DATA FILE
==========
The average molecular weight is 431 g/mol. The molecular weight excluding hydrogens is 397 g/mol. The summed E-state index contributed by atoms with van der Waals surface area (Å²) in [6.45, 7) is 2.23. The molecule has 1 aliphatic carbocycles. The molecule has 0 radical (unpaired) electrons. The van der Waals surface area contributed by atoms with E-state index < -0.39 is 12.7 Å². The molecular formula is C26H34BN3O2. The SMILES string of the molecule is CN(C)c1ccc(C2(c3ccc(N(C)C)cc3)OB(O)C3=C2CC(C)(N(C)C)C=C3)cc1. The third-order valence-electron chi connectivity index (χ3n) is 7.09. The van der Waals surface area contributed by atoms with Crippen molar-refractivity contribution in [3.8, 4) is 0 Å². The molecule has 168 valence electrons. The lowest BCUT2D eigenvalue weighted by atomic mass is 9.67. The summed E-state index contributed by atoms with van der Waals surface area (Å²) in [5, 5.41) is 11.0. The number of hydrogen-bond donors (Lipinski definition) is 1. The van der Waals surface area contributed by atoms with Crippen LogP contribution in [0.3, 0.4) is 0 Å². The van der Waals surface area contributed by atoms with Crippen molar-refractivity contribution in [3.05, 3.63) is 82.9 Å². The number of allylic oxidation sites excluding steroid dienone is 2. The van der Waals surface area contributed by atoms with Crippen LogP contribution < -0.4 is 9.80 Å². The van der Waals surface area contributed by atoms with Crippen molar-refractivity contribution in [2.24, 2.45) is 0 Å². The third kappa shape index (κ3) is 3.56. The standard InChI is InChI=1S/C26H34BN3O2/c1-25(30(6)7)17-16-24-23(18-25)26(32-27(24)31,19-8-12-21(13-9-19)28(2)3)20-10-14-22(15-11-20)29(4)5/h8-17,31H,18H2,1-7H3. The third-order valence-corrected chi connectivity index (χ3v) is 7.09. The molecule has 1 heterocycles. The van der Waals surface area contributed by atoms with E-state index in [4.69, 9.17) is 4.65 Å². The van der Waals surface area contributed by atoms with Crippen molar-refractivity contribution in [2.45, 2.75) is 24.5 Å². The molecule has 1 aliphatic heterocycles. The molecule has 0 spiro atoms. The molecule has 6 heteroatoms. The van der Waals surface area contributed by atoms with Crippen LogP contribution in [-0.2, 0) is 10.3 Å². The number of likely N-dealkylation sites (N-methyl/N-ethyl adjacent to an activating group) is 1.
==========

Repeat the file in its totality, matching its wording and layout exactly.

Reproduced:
The average molecular weight is 431 g/mol. The molecular weight excluding hydrogens is 397 g/mol. The summed E-state index contributed by atoms with van der Waals surface area (Å²) in [6.45, 7) is 2.23. The molecule has 1 aliphatic carbocycles. The molecule has 0 radical (unpaired) electrons. The van der Waals surface area contributed by atoms with E-state index < -0.39 is 12.7 Å². The molecular formula is C26H34BN3O2. The SMILES string of the molecule is CN(C)c1ccc(C2(c3ccc(N(C)C)cc3)OB(O)C3=C2CC(C)(N(C)C)C=C3)cc1. The third-order valence-electron chi connectivity index (χ3n) is 7.09. The van der Waals surface area contributed by atoms with Crippen molar-refractivity contribution in [3.8, 4) is 0 Å². The molecule has 168 valence electrons. The lowest BCUT2D eigenvalue weighted by atomic mass is 9.67. The summed E-state index contributed by atoms with van der Waals surface area (Å²) in [5, 5.41) is 11.0. The number of hydrogen-bond donors (Lipinski definition) is 1. The van der Waals surface area contributed by atoms with Crippen LogP contribution in [0.3, 0.4) is 0 Å². The van der Waals surface area contributed by atoms with Crippen molar-refractivity contribution in [3.05, 3.63) is 82.9 Å². The number of allylic oxidation sites excluding steroid dienone is 2. The van der Waals surface area contributed by atoms with Crippen LogP contribution < -0.4 is 9.80 Å². The van der Waals surface area contributed by atoms with Crippen molar-refractivity contribution in [2.24, 2.45) is 0 Å². The third kappa shape index (κ3) is 3.56. The standard InChI is InChI=1S/C26H34BN3O2/c1-25(30(6)7)17-16-24-23(18-25)26(32-27(24)31,19-8-12-21(13-9-19)28(2)3)20-10-14-22(15-11-20)29(4)5/h8-17,31H,18H2,1-7H3. The third-order valence-corrected chi connectivity index (χ3v) is 7.09. The molecule has 1 heterocycles. The van der Waals surface area contributed by atoms with E-state index in [4.69, 9.17) is 4.65 Å². The van der Waals surface area contributed by atoms with Crippen molar-refractivity contribution in [2.45, 2.75) is 24.5 Å². The molecule has 1 aliphatic heterocycles. The molecule has 0 spiro atoms. The molecule has 6 heteroatoms. The van der Waals surface area contributed by atoms with Crippen LogP contribution in [-0.2, 0) is 10.3 Å². The number of likely N-dealkylation sites (N-methyl/N-ethyl adjacent to an activating group) is 1.